May 11, 2013, by Jan Rocha
While Brazil’s Government tends to favour a one-size-fits-all approach to energy provision, an indigenous group in the far north has come up with its own more sustainable solution, as our São Paulo correspondent reports.
SAO PAULO, 9 May – A few years ago I lay in a hammock in a mud and wattle hut in a Makuxi village, shining my torch on the walls to look for spiders, listening to the BBC World Service on my radio (I learnt that Labour leader John Smith had died). There was no light – the noisy diesel generator which provided a few hours energy each day was turned off at night.
The Makuxi, one of Brazil’s largest indigenous communities, with about 19,000 people and 140 villages, inhabit an area of savannah and sierras in the far northern state of Roraima, sharing borders with Venezuela and Guyana.
Their land, which was offically recognised by a Supreme Court ruling only in 2009, after years of conflict with invading goldminers, cattle ranchers and rice farmers, stretches to the foothills of the imposing Mount Roraima, a table top mountain with sheer cliffs rising 9,000 feet (2,750 m) high.
This was the mountain that inspired Arthur Conan Doyle to write The Lost World, published one hundred years ago. In the book, prehistoric creatures still roamed the plateau of a remote table mountain. The Makuxi, however, are more concerned with today’s problems than yesterday’s myths.
After the illegal occupiers had been expelled, they began the task of restoring land and rivers contaminated by years of pesticides. And they are now looking for ways to replace the old diesel-powered generators with renewable sources of energy. The nearest power grid is 185 miles (300 kms) away.
Planning for sustainability
The Brazilian Government has a programme to bring electricity to rural communities which is called Light For All, and it is considering building a number of dams inside the Makuxi reserve.
But the Makuxi have come up with another idea. The Brazilian Atlas of Wind Potential shows that the northern region of their reserve, Raposa-Serra do Sol, enjoys some of the strongest winds in the country, with speeds of up to 11 metres per second being registered, and an average of six to nine metres.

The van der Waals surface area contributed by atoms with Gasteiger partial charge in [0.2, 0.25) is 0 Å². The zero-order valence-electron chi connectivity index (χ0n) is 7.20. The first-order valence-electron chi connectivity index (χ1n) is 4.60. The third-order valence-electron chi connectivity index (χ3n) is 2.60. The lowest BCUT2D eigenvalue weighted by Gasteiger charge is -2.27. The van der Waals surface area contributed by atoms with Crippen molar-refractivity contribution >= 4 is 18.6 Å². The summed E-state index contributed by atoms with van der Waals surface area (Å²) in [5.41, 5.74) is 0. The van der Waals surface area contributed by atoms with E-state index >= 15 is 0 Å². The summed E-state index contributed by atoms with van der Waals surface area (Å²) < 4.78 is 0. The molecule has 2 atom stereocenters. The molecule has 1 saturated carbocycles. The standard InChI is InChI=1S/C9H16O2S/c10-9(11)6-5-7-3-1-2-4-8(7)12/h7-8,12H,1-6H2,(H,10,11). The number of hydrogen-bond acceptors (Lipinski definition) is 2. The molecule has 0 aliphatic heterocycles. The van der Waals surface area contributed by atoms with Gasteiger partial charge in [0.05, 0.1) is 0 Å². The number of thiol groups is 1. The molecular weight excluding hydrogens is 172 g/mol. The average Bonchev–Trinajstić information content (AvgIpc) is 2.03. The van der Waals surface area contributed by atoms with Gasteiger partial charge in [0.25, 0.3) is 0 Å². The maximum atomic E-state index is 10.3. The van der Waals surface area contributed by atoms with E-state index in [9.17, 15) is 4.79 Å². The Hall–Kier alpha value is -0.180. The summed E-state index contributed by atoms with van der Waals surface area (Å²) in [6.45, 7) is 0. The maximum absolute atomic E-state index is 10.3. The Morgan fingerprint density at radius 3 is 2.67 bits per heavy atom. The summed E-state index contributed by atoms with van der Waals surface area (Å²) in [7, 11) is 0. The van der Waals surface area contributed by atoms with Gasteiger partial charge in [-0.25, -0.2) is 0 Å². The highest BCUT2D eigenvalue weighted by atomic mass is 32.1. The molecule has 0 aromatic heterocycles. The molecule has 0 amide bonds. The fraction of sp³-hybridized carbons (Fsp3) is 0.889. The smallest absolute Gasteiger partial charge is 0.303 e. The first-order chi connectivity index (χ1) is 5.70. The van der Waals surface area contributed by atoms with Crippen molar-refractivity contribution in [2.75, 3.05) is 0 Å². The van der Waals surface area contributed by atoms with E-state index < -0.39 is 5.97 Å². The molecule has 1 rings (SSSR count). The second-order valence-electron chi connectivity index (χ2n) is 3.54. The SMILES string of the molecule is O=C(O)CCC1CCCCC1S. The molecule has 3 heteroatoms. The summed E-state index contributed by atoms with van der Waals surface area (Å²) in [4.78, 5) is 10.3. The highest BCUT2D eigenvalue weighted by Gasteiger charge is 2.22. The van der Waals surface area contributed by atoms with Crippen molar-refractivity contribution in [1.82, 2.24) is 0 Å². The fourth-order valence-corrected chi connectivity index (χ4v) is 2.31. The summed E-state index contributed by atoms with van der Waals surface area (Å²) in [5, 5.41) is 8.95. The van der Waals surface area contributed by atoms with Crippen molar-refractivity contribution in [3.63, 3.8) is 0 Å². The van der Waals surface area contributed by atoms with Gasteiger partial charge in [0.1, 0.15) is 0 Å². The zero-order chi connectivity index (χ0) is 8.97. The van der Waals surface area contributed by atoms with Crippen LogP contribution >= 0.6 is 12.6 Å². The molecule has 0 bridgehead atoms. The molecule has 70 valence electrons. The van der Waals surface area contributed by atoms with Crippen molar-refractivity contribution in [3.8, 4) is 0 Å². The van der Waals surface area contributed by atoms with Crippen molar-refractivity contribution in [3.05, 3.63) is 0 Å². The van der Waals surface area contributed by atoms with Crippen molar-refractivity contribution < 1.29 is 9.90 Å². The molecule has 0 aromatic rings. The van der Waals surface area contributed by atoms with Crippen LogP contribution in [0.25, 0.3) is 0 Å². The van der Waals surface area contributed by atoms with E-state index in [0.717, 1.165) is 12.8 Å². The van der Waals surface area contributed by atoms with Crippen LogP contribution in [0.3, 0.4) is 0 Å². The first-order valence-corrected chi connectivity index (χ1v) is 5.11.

So in February three towers were installed to measure the winds over the period of a year, in order to calculate the potential for generating energy. The project is the result of a three-way partnership between the Indigenous Council of Roraima (CIR), the Socioenvironmental Institute (ISA), one of Brazil’s largest NGOs, and the Federal University of Maranhão (UFMA).
The towers were installed by the Makuxi themselves. They also plan to map the energy needs of each family in their communities. A team of 14 indigenous researchers is travelling round the villages with GPS equipment and questionnaires.
They hope the energy to be generated will be enough, not only for domestic consumption, but also for the agricultural activities they are also preparing, as part of their plan to develop their reserve sustainably.
Too many helpers
The Makuxi do not want to repeat the experience of the other large indigenous community in Roraima, the Yanomami. Several years ago the German Government’s development agency donated solar panels for a health post and other buildings in their area. But none of the Yanomami were trained to maintain them.
Carlo Zaquini, an Italian missionary who has worked with the Yanomami for decades, told me what happened: “Over the years the panels developed problems, but because none of the Yanomami knew how to repair them, every visiting outsider, whatever his speciality, has had a go at tinkering with them, so now they don’t work at all.”
Once they have the results of the wind speed study the Makuxi hope to persuade the Government that harnessing the region’s powerful winds will be a more sustainable solution than hydropower, which researchers now conclude also produces carbon emissions.
The Makuxi’s extraordinary wind power potential, favoured by their terrain of savannah and mountains, is probably unique among Amazonian indigenous populations.
Solar energy – with local people trained to maintain the equipment – seems a much more feasible solution for rainforest communities. So far the Brazilian Government, committed to a gigantic programme of dam building, has shown little interest in these more modest solutions. Backing from NGOs is probably the only way to make them happen. – Climate News Network
Jan Rocha is a freelance journalist living in Brazil and is a former correspondent there for the BBC World Service and The Guardian.